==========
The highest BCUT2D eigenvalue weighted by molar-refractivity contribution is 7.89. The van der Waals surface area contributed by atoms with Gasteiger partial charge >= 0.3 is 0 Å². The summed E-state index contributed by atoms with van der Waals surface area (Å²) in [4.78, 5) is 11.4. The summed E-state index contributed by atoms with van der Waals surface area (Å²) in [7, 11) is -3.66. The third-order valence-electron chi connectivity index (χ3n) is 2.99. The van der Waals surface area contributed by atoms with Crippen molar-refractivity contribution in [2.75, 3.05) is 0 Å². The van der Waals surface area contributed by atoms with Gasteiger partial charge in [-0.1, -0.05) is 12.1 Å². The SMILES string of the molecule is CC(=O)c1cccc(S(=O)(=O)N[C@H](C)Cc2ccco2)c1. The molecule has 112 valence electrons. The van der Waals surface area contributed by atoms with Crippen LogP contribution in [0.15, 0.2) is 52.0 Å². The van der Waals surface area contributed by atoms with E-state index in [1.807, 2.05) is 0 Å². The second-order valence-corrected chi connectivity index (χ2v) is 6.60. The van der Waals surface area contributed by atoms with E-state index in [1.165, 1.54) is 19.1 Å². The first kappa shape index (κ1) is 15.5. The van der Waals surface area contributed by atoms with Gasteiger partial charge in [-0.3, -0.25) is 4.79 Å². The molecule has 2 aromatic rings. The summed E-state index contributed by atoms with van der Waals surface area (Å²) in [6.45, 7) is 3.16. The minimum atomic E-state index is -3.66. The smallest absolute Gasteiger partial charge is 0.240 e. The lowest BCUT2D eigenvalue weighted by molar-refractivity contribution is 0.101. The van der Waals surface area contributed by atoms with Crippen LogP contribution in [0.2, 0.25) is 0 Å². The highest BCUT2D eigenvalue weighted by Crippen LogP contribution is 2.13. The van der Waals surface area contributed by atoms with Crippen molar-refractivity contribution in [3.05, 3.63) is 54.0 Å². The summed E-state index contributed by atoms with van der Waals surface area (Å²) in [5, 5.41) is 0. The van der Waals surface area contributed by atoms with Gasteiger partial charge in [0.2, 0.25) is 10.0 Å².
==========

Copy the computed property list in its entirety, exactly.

The highest BCUT2D eigenvalue weighted by molar-refractivity contribution is 7.89. The van der Waals surface area contributed by atoms with Gasteiger partial charge >= 0.3 is 0 Å². The summed E-state index contributed by atoms with van der Waals surface area (Å²) in [4.78, 5) is 11.4. The summed E-state index contributed by atoms with van der Waals surface area (Å²) in [7, 11) is -3.66. The third-order valence-electron chi connectivity index (χ3n) is 2.99. The van der Waals surface area contributed by atoms with Crippen molar-refractivity contribution in [2.75, 3.05) is 0 Å². The van der Waals surface area contributed by atoms with Gasteiger partial charge in [-0.1, -0.05) is 12.1 Å². The SMILES string of the molecule is CC(=O)c1cccc(S(=O)(=O)N[C@H](C)Cc2ccco2)c1. The molecule has 112 valence electrons. The van der Waals surface area contributed by atoms with Crippen LogP contribution in [0.15, 0.2) is 52.0 Å². The van der Waals surface area contributed by atoms with E-state index in [1.807, 2.05) is 0 Å². The second-order valence-corrected chi connectivity index (χ2v) is 6.60. The van der Waals surface area contributed by atoms with E-state index in [1.165, 1.54) is 19.1 Å². The first kappa shape index (κ1) is 15.5. The van der Waals surface area contributed by atoms with Gasteiger partial charge in [-0.3, -0.25) is 4.79 Å². The molecule has 2 aromatic rings. The summed E-state index contributed by atoms with van der Waals surface area (Å²) in [6.45, 7) is 3.16. The minimum atomic E-state index is -3.66. The smallest absolute Gasteiger partial charge is 0.240 e. The lowest BCUT2D eigenvalue weighted by molar-refractivity contribution is 0.101. The van der Waals surface area contributed by atoms with Crippen LogP contribution in [0.2, 0.25) is 0 Å². The highest BCUT2D eigenvalue weighted by Crippen LogP contribution is 2.13. The van der Waals surface area contributed by atoms with Crippen molar-refractivity contribution in [3.05, 3.63) is 54.0 Å². The summed E-state index contributed by atoms with van der Waals surface area (Å²) in [5, 5.41) is 0. The van der Waals surface area contributed by atoms with Gasteiger partial charge in [0.2, 0.25) is 10.0 Å².